The Whatcom County Council’s finance committee has voted 2-1 against a current version of a contract with consultant CH2M Hill to oversee the environmental impact statement process for the Gateway Pacific Terminal coal and bulk cargo shipping pier proposed for Cherry Point.
Committee member Sam Crawford moved for approval of the contract, but Carl Weimer and Ken Mann voted no.
All seven members of the council sat in on the committee discussion, and they made it clear that they have been hearing from many constituents with concerns about the issue. Whatcom County Executive Jack Louws and Planning Manager Tyler Schroeder attempted to address the council’s concerns, but Mann and Weimer, at least, were not convinced.
Council members Barbara Brenner and Pete Kremen also expressed misgivings about provisions of the contract and related documents, and it was not clear whether the contract would be able to get the four votes it needs for passage at tonight’s session of the full council.
That evening discussion appears likely to occur well after The Bellingham Herald’s print deadlines, so I’m forced to follow up on the matter on Wednesday.
The first set of concerns focused on public disclosure. Council members said they wanted assurances that reports prepared by the consultant during the lengthy environmental impact study process are made public as soon as possible. Schroeder and Whatcom County Deputy Prosecutor Royce Buckingham said it was the county’s view that any such reports and materials that CH2M Hill provides to SSA Marine, the Gateway Pacific proponent, would become a public record for everyone to see.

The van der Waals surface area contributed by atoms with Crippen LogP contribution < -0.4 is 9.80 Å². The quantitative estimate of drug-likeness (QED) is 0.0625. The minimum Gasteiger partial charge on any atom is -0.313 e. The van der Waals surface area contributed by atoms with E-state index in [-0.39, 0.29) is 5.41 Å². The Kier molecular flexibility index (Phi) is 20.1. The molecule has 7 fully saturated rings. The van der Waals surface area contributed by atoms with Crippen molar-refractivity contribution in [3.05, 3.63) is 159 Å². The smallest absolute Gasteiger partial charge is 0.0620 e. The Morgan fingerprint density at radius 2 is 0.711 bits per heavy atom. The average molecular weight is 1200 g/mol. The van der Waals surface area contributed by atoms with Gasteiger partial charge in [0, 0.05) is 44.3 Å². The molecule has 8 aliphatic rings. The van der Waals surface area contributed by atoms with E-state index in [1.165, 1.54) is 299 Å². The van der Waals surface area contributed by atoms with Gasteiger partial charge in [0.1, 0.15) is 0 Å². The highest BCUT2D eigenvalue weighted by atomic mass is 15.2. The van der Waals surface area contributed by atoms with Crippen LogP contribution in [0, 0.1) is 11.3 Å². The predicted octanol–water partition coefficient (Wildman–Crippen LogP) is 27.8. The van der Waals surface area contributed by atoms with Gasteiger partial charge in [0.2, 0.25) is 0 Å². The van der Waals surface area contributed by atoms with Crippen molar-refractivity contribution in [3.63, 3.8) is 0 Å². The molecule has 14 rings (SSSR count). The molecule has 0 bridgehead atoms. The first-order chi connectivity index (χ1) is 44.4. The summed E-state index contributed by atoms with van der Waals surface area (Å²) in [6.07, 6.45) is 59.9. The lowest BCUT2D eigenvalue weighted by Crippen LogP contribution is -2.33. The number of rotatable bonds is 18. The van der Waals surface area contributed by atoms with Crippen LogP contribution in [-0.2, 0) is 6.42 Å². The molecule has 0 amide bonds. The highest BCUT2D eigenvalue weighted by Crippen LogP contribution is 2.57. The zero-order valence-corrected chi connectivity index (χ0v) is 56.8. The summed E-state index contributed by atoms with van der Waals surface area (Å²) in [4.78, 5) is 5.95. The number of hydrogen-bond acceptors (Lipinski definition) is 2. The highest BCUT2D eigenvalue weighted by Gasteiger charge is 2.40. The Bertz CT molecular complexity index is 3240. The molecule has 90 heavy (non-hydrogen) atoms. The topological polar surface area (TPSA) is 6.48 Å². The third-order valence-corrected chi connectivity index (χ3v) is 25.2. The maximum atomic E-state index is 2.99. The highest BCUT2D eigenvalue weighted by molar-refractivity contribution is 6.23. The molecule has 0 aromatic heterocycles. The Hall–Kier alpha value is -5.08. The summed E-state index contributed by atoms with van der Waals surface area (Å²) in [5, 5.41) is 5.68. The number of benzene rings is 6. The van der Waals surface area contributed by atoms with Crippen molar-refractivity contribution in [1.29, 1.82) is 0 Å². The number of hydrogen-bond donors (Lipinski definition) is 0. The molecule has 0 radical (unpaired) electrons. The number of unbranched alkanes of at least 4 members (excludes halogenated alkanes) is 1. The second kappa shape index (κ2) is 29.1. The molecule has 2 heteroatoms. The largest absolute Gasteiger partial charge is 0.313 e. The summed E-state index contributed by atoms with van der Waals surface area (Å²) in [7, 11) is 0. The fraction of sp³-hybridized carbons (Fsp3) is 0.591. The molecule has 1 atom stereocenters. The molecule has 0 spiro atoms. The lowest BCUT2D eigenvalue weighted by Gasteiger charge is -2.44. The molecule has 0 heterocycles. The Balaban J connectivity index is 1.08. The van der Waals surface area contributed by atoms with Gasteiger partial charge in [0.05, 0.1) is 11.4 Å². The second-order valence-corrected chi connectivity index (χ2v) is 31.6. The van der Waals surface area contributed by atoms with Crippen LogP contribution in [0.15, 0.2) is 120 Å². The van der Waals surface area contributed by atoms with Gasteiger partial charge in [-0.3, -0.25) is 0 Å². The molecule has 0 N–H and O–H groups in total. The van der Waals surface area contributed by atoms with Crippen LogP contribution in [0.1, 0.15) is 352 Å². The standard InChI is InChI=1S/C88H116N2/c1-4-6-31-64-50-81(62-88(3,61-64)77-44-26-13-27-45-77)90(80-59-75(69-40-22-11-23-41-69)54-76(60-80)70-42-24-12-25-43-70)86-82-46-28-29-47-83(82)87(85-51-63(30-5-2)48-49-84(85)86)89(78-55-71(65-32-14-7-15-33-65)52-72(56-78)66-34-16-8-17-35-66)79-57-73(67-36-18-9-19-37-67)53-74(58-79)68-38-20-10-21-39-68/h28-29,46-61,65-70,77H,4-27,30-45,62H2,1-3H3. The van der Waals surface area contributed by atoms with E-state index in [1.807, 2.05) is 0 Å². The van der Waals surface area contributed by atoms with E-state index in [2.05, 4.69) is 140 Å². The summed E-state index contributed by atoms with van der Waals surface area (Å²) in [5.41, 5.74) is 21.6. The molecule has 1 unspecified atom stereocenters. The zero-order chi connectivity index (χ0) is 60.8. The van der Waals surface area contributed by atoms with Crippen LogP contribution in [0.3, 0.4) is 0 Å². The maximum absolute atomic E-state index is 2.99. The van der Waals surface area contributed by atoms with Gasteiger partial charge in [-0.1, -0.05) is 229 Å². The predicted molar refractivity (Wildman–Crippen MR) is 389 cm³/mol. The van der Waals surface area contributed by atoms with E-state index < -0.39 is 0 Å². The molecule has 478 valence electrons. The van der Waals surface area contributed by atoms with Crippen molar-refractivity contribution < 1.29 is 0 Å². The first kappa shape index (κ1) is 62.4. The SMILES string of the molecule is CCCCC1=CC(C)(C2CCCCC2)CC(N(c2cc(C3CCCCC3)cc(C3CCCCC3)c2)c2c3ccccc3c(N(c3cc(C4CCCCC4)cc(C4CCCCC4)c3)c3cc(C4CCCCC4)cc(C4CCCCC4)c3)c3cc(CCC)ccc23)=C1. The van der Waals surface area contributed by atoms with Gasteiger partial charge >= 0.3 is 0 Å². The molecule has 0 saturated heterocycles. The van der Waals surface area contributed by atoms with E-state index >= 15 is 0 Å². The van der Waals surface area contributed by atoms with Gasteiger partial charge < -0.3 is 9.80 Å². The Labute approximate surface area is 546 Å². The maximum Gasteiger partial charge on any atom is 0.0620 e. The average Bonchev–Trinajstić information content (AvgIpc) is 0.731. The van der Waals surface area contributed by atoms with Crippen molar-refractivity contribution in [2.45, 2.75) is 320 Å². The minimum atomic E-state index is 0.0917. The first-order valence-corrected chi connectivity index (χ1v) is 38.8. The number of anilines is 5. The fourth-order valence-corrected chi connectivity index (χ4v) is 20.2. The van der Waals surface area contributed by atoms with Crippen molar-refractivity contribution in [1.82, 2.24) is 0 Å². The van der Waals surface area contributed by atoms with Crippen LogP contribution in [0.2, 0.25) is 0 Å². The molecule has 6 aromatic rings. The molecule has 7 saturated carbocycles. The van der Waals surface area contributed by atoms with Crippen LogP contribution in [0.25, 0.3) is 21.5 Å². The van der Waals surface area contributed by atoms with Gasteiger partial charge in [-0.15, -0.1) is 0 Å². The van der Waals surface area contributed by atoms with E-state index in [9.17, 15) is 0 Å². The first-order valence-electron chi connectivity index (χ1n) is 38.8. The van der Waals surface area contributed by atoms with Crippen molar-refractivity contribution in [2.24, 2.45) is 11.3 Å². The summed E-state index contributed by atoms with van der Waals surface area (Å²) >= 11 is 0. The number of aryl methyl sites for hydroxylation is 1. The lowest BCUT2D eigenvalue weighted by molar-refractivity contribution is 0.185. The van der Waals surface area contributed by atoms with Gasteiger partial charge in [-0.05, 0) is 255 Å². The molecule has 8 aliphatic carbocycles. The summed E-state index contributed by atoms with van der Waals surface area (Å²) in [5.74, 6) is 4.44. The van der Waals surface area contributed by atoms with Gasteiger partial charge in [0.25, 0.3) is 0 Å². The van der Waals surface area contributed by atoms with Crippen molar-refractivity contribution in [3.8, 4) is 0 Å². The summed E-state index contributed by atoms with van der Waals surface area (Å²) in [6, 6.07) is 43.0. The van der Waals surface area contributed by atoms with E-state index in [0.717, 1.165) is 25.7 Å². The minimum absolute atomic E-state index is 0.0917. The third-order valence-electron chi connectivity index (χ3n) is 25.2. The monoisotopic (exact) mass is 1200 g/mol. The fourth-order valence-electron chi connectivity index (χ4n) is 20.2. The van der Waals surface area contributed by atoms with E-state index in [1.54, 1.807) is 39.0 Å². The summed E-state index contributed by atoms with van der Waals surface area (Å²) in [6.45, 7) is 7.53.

Louws told council he would issue an executive order to county staff, directing them to post such materials on the county’s website as soon as possible.
That seemed to satisfy council members.
But they also raised concerns about the length of time that the public would have to comment on the scope of the study. That time was initially envisioned as 60 days by officials with Whatcom County, the Washington Department of Ecology and U.S. Army Corps of Engineers–the three agencies envolved in the process.
But concerned citizens argue that due to the complexity of the issue, 120 days are needed. Schroeder said the agencies are still discussing whether a 120-day comment period might be advisable. Council members Brenner and Kremen said they thought the 120-day period should be added to contract language now. Louws said he and his staff would push for a 120-day comment period, but the other two agencies involved would need to agree.
After Crawford moved to recommend approval of the contract, Weimer said he could not do that because the scope of the environmental study appears to be limited to impacts inside the state of Washington.
“This project is bigger than Washington state,” Weimer said. “Why are we limiting the scope of work to Washington state?”
Weimer also said he thought the project applicants, SSA Marine and BNSF Railway Co., should be obligated to pay a greater portion of the county’s indirect costs of processing their project application. As written, SSA and the railway would pay all direct costs, but their exposure to indirect costs is limited.
Mann expressed misgivings about contract language attempting to limit potential conflicts of interest that CH2M Hill might face, if the giant consulting and engineering firm gets involved with SSA Marine or BNSF Railway Co. on future projects. He said he too was not yet ready to recommend approval.